In 1105, six years after the first crusaders from Europe conquered Jerusalem, a Damascene Muslim jurisprudent named ’Ali ibn Tahir al-Sulami (d. 1106) publicly dictated an extended call to the military jihad (holy war) against the European invaders. Entitled Kitab al-Jihad (The Book of the Jihad), al-Sulami’s work both summoned his Muslim brethren to the jihad and instructed them in the manner in which it ought to be conducted, covering topics as diverse as who should fight and be fought, treatment of prisoners and plunder, and the need for participants to fight their own inner sinfulness before turning their efforts against the enemy. Al-Sulami’s text is vital for a complete understanding of the Muslim reaction to the crusades, providing the reader with the first contemporary record of Muslim preaching against the crusaders. However, until recently only a small part of the text has been studied by modern scholars, as it has remained for the most part an unedited manuscript. In this book Niall Christie provides a complete edition and the first full English translation of the extant sections (parts 2, 8, 9 and 12) of the manuscript of al-Sulami’s work, making it fully available to modern readers for the first time. These are accompanied by an introductory study exploring the techniques that the author uses to motivate his audience, the precedents that influenced his work, and possible directions for future study of the text. In addition, an appendix provides translations of jihad sermons by Ibn Nubata al-Fariqi (d. 985), a preacher from Asia Minor whose rhetorical style was highly influential in the development of al-Sulami’s work.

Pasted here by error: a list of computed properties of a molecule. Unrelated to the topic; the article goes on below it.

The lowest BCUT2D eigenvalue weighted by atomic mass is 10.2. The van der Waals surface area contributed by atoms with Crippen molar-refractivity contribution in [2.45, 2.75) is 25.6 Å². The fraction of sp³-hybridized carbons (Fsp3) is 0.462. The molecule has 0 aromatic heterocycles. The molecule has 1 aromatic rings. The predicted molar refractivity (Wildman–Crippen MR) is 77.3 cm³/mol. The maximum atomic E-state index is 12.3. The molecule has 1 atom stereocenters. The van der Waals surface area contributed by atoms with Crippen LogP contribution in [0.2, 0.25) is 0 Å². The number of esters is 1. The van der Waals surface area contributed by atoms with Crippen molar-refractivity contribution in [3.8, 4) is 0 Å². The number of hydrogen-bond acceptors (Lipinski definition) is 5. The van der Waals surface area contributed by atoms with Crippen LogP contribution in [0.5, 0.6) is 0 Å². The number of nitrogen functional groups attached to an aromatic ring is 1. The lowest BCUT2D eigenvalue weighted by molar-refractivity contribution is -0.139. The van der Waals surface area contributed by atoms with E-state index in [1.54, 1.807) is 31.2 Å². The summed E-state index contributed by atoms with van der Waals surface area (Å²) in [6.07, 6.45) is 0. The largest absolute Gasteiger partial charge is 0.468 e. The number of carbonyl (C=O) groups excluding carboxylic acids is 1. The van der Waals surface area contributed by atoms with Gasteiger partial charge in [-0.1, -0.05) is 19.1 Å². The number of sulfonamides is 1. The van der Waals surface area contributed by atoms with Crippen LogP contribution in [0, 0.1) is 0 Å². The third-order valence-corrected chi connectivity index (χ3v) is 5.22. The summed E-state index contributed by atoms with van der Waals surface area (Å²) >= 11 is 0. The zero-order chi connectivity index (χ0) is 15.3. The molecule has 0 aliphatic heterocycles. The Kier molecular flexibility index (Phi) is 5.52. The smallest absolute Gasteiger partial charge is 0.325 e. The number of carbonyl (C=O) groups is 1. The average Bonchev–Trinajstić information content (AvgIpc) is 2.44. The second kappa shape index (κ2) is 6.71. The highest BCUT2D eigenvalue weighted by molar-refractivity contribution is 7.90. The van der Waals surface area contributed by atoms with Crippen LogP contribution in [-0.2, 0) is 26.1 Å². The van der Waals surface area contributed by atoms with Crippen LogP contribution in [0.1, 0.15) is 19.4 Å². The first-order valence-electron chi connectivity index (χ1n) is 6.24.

Table of Contents
Contents: Preface; Introductory study.The Book of the Jihad of ’Ali ibn Tahir al-Sulami (d. 1106): Arabic Text: Notes to the text; Part 2; Part 8; Part 9; Part 12. The Book of the Jihad of ’Ali ibn Tahir al-Sulami (d. 1106): English Translation: Part 2; Part 8; Part 9; Part 12; Appendix: Jihad Khutbas of Ibn Nubata al-Fariqi. Glossary; Bibliography; Index.
Niall Christie received his PhD in Islamic History from the University of St Andrews, Scotland, in 2000. He teaches the history of Europe and the Middle East at Langara College in Vancouver, Canada.